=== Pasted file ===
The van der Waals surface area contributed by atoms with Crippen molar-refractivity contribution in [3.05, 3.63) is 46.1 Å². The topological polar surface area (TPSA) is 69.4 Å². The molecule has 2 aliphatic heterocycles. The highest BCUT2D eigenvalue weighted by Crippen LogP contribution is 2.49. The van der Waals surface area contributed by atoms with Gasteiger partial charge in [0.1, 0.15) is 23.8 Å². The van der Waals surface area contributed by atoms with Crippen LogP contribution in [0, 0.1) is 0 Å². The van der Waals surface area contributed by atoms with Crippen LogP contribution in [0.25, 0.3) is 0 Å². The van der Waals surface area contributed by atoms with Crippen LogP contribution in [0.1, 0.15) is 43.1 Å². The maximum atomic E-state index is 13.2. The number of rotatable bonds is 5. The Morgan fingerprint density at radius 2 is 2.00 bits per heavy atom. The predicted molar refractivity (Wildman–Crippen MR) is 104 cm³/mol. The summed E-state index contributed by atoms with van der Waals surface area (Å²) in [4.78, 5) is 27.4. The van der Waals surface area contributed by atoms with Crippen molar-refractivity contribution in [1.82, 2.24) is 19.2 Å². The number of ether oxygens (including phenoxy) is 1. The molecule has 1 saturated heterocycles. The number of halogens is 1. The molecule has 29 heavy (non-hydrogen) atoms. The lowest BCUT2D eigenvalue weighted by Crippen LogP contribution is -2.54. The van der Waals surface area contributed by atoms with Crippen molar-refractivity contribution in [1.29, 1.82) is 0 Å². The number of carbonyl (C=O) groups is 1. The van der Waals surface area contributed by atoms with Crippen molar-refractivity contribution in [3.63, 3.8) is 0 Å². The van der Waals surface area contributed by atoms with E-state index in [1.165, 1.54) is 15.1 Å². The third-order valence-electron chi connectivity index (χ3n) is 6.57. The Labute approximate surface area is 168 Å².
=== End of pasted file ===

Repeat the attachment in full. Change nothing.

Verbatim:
The van der Waals surface area contributed by atoms with Crippen molar-refractivity contribution in [3.05, 3.63) is 46.1 Å². The topological polar surface area (TPSA) is 69.4 Å². The molecule has 2 aliphatic heterocycles. The highest BCUT2D eigenvalue weighted by Crippen LogP contribution is 2.49. The van der Waals surface area contributed by atoms with Gasteiger partial charge in [0.1, 0.15) is 23.8 Å². The van der Waals surface area contributed by atoms with Crippen LogP contribution in [0, 0.1) is 0 Å². The van der Waals surface area contributed by atoms with Crippen LogP contribution in [0.25, 0.3) is 0 Å². The van der Waals surface area contributed by atoms with Crippen LogP contribution in [0.1, 0.15) is 43.1 Å². The maximum atomic E-state index is 13.2. The number of rotatable bonds is 5. The Morgan fingerprint density at radius 2 is 2.00 bits per heavy atom. The predicted molar refractivity (Wildman–Crippen MR) is 104 cm³/mol. The summed E-state index contributed by atoms with van der Waals surface area (Å²) in [4.78, 5) is 27.4. The van der Waals surface area contributed by atoms with Crippen molar-refractivity contribution in [1.82, 2.24) is 19.2 Å². The number of ether oxygens (including phenoxy) is 1. The molecule has 1 saturated heterocycles. The number of halogens is 1. The molecule has 29 heavy (non-hydrogen) atoms. The lowest BCUT2D eigenvalue weighted by Crippen LogP contribution is -2.54. The van der Waals surface area contributed by atoms with Crippen molar-refractivity contribution in [1.29, 1.82) is 0 Å². The number of carbonyl (C=O) groups is 1. The van der Waals surface area contributed by atoms with Crippen molar-refractivity contribution in [3.63, 3.8) is 0 Å². The van der Waals surface area contributed by atoms with E-state index in [1.165, 1.54) is 15.1 Å². The third-order valence-electron chi connectivity index (χ3n) is 6.57. The Labute approximate surface area is 168 Å².